The meat of the matter
LAURA TRESSEL | COPY EDITOR | THE USD VISTA
Living healthy and eating well are important aspects of being a student here at the University of San Diego.
USD promotes a healthy lifestyle through its exercise classes, Outdoor Adventures programs, and many food options available in the dining areas.
As is common among young adults in today’s ever-changing and heavily influential society, I have changed my dietary habits a lot over the past few years. Through the vegetarianism, pescetarianism, and clean eating periods of my life, I’ve made it my goal to stay informed on the current research supporting my decisions.
Recently, there has been a lot of speculation and buzz surrounding the subject of what’s being put in our meat, and consequently, what we are putting in our bodies.
Last week, the World Health Organization (WHO) sent out a press release which stated the cancerous effects of consuming red meat and processed meats. While red meat may be linked to the disease, processed meats have been scientifically proven to cause colon cancer.
“The experts concluded that each 50 gram portion of processed meat eaten daily increases the risk of colorectal cancer by 18 percent,” the press release said.
That statistic is astounding, especially taking into consideration the amount of processed meats and food in general that Americans consume. An average hot dog weighs about 38 grams, and the famous Los Angeles Dodger Dog totals 77 grams. According to these findings, these favorites of tailgates, family barbeques, and easy summer meals have been identified as contributors to expedited mortality.
Since the information was released, there have been concerns about the severity of the risk of cancer caused by meat, especially in comparison to cancer from tobacco. The International Agency for Research on Cancer compiled evidence for the study. They reported that, even though processed meat is directly linked to deaths caused by cancer, it is not as dangerous as using tobacco products.
This year, deaths from cancer associated with high-meat diets were estimated at 34,000, while those from cancer caused from tobacco were around one million. To say eating processed meat is as bad as smoking cigarettes would be an exaggeration, but these numbers are still something to cause concern.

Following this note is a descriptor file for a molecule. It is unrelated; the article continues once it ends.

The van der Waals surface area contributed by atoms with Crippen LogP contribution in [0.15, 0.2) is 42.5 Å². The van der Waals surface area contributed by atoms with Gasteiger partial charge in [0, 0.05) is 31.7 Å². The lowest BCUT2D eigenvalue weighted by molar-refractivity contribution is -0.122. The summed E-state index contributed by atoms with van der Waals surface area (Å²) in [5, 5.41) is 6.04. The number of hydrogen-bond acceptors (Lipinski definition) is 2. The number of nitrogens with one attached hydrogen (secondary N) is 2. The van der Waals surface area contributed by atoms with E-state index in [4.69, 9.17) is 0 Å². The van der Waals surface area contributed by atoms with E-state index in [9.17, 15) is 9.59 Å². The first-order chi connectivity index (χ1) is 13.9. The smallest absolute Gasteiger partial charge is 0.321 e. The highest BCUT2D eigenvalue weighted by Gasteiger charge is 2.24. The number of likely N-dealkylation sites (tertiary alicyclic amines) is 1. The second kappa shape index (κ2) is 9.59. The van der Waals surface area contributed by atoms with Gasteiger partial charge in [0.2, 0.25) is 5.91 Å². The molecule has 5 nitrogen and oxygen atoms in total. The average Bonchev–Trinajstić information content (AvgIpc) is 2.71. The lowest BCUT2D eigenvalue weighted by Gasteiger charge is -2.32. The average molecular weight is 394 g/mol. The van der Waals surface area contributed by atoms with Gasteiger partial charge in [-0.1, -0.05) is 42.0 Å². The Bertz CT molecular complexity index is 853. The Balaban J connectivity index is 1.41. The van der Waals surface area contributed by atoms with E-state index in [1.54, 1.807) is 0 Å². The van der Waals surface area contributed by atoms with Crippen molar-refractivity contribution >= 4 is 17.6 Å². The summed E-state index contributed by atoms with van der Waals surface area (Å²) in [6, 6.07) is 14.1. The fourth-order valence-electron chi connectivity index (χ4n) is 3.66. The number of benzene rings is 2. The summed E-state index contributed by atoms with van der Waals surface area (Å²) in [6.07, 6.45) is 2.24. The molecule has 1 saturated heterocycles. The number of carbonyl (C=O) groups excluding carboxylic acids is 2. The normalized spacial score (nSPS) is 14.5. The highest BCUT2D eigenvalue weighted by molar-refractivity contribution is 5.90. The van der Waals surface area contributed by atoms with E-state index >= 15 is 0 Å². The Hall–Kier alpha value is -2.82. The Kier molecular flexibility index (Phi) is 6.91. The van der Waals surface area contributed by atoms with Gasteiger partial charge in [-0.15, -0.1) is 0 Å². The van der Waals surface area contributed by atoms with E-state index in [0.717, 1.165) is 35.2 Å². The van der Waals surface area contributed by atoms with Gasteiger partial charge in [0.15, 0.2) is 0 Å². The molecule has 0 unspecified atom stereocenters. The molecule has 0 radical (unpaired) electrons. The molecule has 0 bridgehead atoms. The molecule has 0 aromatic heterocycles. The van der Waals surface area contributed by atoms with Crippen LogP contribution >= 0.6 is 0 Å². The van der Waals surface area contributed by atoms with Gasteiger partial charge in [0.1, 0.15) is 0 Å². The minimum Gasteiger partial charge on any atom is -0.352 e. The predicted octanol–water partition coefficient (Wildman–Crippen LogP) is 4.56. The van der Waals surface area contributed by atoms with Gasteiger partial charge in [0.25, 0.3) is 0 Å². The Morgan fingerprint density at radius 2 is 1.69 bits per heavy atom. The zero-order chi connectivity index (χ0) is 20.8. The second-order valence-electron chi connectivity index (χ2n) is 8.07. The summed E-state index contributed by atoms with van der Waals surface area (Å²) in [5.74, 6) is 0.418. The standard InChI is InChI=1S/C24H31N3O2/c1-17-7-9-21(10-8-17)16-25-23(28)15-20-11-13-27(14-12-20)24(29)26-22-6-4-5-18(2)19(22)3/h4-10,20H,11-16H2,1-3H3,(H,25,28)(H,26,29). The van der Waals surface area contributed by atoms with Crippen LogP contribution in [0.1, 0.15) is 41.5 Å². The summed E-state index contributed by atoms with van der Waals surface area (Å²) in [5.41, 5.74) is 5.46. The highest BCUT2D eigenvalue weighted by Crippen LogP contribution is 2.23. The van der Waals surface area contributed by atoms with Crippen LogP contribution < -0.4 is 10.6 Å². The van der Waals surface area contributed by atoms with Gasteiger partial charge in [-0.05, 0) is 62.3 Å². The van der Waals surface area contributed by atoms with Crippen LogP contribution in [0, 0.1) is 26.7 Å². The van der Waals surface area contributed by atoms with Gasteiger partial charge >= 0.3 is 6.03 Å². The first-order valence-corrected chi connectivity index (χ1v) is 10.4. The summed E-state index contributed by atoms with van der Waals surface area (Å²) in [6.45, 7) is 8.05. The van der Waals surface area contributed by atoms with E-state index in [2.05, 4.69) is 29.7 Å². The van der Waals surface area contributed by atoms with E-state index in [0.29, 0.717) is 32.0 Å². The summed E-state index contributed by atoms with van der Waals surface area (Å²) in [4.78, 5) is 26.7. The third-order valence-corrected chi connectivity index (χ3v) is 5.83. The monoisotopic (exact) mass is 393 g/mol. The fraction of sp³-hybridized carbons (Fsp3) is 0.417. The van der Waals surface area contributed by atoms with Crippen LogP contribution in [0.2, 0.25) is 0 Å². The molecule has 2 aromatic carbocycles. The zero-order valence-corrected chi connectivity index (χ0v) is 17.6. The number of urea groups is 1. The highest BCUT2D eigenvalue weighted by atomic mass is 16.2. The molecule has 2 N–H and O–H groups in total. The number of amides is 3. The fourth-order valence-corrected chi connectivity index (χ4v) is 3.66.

The intake of processed meat is something many people were aware of even before the study was released. However, the study’s findings have confirmed the risk, making the issue even more prevalent.
Senior Jonathan Maresca shared his thoughts on the presence of processed meat in daily consumption.
“Meat has been a staple of my diet for my entire life and humans have used meat as a source of vital energy, vitamins, and nutrients for thousands of years,” Maresca said. “Even so, meat was never meant to be produced in such a massive global scale and preserved for weeks or months on grocery store shelves. […] I believe that naturally-raised, unprocessed livestock eaten in moderation is key.”
We’ve heard it said that we are what we eat. But what if what we eat is also what we are?
A recent study completed by Clear Food, a research group, revealed that two percent of hot dogs and sausages from the brands tested contained human DNA.
While such a small percentage is usually something easily shrugged off, this one can’t be. It is absurd that we should find any traces of human DNA in our food.
The study also showed that 10 percent of vegetarian products contained some traces of meat. This raises questions for people on special diets who buy these products and unknowingly consume the very ingredients they are trying to avoid.
Junior Ileane Polis has been a pescatarian, a person who eats fish but not red or white meat, for a year, and wasn’t surprised by these findings.
“I’m so grossed out by the fact that there’s human DNA in stuff in general, though I’m not surprised by the meat in supposedly vegetarian products,” Polis said. “Many plants that process meat products process non-meat products on the same machines, so it’s kind of expected.”
With all of this research hitting the fan at the same time, it brings to light some of the major issues in today’s food-centric world.
College students especially tend to lean toward buying easy-to-make processed and packaged foods. We lead busy lives, so sometimes a fry-in-a-pan sausage or veggie burger seems to be a better option than preparing and cooking an elaborate meal from scratch.
USD offers options for healthier food on campus, many of which are meat-free or contain non-processed meat.
Maresca said that, when looking for something to eat at one of the locations on campus, he feels confident that there are healthy options.
“La Paloma’s Tuna Nicoise salad, SLP’s Rosemary Chicken sandwich, Tu Mercado’s Caprese, etc. all offer unprocessed meat options,” Maresca said. “Of course, there is room for improvement. The school does not advertise whether their red meat is grass-fed or generally processed in any capacity. […] An increase in the unprocessed meats and vegetarian options is a crucial step in light of the WHO study.”
While bombarded with information about what eating healthy means or doesn’t mean, it is important to focus on the facts. A healthy diet varies from individual to individual, but knowing what is in our food is key to knowing what we are doing to our bodies.
Fortunately, there are options available on campus for non-processed meals and for all the various dietary restrictions. Taking a little more time to think about what you pick up at the store can lead to major health benefits in the long run.